A formal document that confers or proves ownership is a document of title. In order to be a document of title, a document must purport to be issued by or addressed to a bailee and purport to cover goods in the bailee’s possession. Article 7 of the UCC is known and can be cited as Uniform Commercial Code-Documents of Title. Documents of title include a bill of lading, dock warrant, dock receipt, warehouse receipt, and order for the delivery of goods.
A document used to acknowledge the receipt of a shipment of goods is known as a bill of lading. A transportation company or carrier issues a bill of lading to a shipper. A bill of lading acknowledges the receipt of goods. Moreover, the document indicates a particular vessel on which the goods are placed and their destination. A bill of lading describes the terms and conditions for transporting shipment to its final destination. A dock warrant is an instrument issued by a ware housekeeper, licensed by the state to traders who deposit goods with them. A dock warrant certifies that the holder is entitled to goods imported and warehoused in the docks. A dock receipt is a document of title issued by a shipping company which acknowledges the goods received for shipment. A dock receipt transfers the accountability for the safe custody of the cargo from a shipper to a carrier. A dock receipt serves as the basis for preparing a bill of lading. A document proving ownership of commodities that are stored in a warehouse for safekeeping is a warehouse receipt. Warehouse receipts guarantee the existence and availability of a commodity in a named storage facility. It also describes the quantity and quality of goods. A ware house receipt evidences the transfer of ownership for immediate delivery or delivery at a future date.
A document of title evidences that the person in possession of the document is entitled to receive, hold, and dispose of the document and the goods covered in the document. A document of title obtains legal existence when it is created and transferred to a person entitled to the document. The document usually represents commodities in storage or transportation.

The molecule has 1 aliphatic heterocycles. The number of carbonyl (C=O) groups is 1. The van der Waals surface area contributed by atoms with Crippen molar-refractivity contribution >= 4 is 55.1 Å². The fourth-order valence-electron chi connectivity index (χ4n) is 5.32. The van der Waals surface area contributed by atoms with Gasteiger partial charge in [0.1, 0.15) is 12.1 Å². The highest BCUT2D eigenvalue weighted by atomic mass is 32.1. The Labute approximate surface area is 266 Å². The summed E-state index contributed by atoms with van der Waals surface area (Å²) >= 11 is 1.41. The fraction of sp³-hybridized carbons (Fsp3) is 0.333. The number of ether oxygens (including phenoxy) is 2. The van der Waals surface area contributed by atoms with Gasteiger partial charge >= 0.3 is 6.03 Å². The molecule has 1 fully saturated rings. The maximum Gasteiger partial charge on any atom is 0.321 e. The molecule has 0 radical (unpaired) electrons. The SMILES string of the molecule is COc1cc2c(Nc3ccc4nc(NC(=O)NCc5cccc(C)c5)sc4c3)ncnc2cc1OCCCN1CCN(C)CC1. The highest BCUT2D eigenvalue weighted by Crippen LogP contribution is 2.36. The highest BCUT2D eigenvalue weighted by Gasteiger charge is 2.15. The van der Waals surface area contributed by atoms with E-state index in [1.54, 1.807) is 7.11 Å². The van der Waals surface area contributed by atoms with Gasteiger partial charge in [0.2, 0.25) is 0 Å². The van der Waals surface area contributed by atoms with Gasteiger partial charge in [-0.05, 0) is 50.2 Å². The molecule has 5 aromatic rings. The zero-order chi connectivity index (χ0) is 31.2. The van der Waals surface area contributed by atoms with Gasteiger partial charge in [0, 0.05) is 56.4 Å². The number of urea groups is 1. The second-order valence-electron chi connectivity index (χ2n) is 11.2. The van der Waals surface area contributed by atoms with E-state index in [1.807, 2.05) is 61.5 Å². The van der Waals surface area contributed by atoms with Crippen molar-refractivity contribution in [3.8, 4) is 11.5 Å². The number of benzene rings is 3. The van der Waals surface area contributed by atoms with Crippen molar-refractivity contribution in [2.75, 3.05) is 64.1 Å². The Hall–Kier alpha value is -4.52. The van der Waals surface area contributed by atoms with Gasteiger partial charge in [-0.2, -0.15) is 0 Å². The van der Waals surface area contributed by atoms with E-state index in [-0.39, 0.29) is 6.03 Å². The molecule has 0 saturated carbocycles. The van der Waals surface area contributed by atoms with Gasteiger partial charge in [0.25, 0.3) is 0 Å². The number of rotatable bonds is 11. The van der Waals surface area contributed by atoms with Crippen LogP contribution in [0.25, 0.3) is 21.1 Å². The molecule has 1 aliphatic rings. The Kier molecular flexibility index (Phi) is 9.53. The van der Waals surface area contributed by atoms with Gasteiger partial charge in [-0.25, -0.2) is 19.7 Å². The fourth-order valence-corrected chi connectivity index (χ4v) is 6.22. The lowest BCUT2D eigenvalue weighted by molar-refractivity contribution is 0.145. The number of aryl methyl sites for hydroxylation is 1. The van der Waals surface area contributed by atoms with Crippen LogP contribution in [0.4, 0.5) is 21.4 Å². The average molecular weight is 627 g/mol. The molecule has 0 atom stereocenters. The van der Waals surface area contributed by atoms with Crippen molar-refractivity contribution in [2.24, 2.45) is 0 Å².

A document of title is negotiable when by its terms the goods are to be delivered to the bearer or to the order of the named person. A document of title is nonnegotiable if at the time it is issued, a document has a conspicuous legend. The UCC lists all negotiable documents of title. All documents that are not specified by the UCC as negotiable are nonnegotiable documents of title[i].
A holder of a duly negotiated document acquires the following rights[ii]:
- title to the document;
- title to the goods;
- all rights accruing under the law of agency or estoppel; and
- direct obligation of the issuer to hold or deliver the goods according to the terms of the document.
When a person negotiates or delivers a document of title for value, the transferor in addition to any warranty made in selling or leasing, warrants to its immediate purchaser that[iii]:
- the document is genuine; the transferor does not have knowledge of any fact that would impair the document’s validity or worth; and
- the negotiation or delivery is rightful and fully effective with respect to the title to the document and the goods it represents.
When a document of title is lost, stolen, or destroyed, a court may order delivery of the goods or issuance of a substitute document. A bailee is liable for conversion when s/he delivers goods to a person claiming under a missing document without a court order[iv].
[i] U.C.C.§ 7-104
[ii] U.C.C.§ 7-502
[iii] U.C.C.§ 7-508
[iv] U.C.C.§ 7-601(2)